In the present case, Phillips filed a postjudgment motion requesting that the court enter an order of satisfaction of judgment. As part of the motion, Phillips stated that under the authority of Edwards, he was entitled to credit for the advanced expenses made to Coffman. Although the motion is not titled as a motion for credit for the advanced payments, Phillips argued that he was entitled to credit for the advances. Additionally, a check for the judgment amount less the advanced payments was submitted with the motion. During oral argument before the court on the issue of credit for payments received, Coffman admitted that he signed the receipt for advanced payments and that payments were received. Therefore, we find that the court improperly denied Phillips's motion for satisfaction of judgment.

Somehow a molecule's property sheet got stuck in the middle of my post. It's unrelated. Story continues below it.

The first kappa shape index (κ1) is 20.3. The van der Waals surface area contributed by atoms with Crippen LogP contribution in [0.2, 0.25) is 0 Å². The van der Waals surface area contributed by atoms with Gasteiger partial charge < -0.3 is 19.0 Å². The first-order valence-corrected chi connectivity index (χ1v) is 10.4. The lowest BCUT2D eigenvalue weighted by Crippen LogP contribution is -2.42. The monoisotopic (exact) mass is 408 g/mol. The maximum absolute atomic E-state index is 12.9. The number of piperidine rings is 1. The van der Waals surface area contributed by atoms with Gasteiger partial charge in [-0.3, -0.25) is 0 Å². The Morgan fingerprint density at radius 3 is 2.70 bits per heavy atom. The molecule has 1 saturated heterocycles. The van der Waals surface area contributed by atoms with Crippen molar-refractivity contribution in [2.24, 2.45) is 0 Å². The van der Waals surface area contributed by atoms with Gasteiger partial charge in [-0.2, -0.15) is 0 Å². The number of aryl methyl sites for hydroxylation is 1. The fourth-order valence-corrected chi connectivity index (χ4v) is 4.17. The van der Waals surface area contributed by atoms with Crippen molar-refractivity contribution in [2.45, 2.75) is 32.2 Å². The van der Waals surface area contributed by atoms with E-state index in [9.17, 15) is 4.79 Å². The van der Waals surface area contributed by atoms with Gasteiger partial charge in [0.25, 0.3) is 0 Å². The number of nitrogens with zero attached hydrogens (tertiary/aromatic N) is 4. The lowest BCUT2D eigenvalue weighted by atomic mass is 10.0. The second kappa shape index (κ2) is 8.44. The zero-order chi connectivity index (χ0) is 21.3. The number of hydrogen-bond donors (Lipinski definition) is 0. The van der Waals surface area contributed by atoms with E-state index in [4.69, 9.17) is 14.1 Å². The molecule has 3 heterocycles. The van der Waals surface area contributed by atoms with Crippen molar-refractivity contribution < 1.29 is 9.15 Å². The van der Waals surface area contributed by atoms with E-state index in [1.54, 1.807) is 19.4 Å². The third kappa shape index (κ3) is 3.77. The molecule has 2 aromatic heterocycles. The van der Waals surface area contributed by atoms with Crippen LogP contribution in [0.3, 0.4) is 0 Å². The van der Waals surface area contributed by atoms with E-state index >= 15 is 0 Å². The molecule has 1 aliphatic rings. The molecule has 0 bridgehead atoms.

This decision is factually and legally distinguishable from Blackwell v. Internatl. Union, U.A.W. Local No. 1250 (1984), 21 Ohio App.3d 110, 21 OBR 117, 487 N.E.2d 334. Coffman cited Blackwell for the proposition that Phillips did not properly raise the affirmative defense of payment and therefore waived the right to receive credit for advanced payment. In Blackwell, the Eighth District Court of Appeals had to determine the amount of pension benefits a union had to pay the widow of the union's employee. Id. at 110, 21 OBR at 118, 487 N.E.2d at 336. The issue of prior payment was directly before the court. Specifically, the court had to determine whether receipt of money from a severance fund three years earlier acted to reduce the amount of money payable to the widow from a retirement fund. The union failed to allege in its answer or other responsive pleading the affirmative defense of prior payment. Thus, the court held that “the union * * * waived partial payment as a defense to the full damages awarded by the trial court.” Id. at 111, 21 OBR at 119, 487 N.E.2d at 337. The appellate court affirmed the trial court's decision to deny the union a deduction for claimed earlier payments. Id. at 110, 113, 21 OBR at 118, 120, 487 N.E.2d at 336, 338.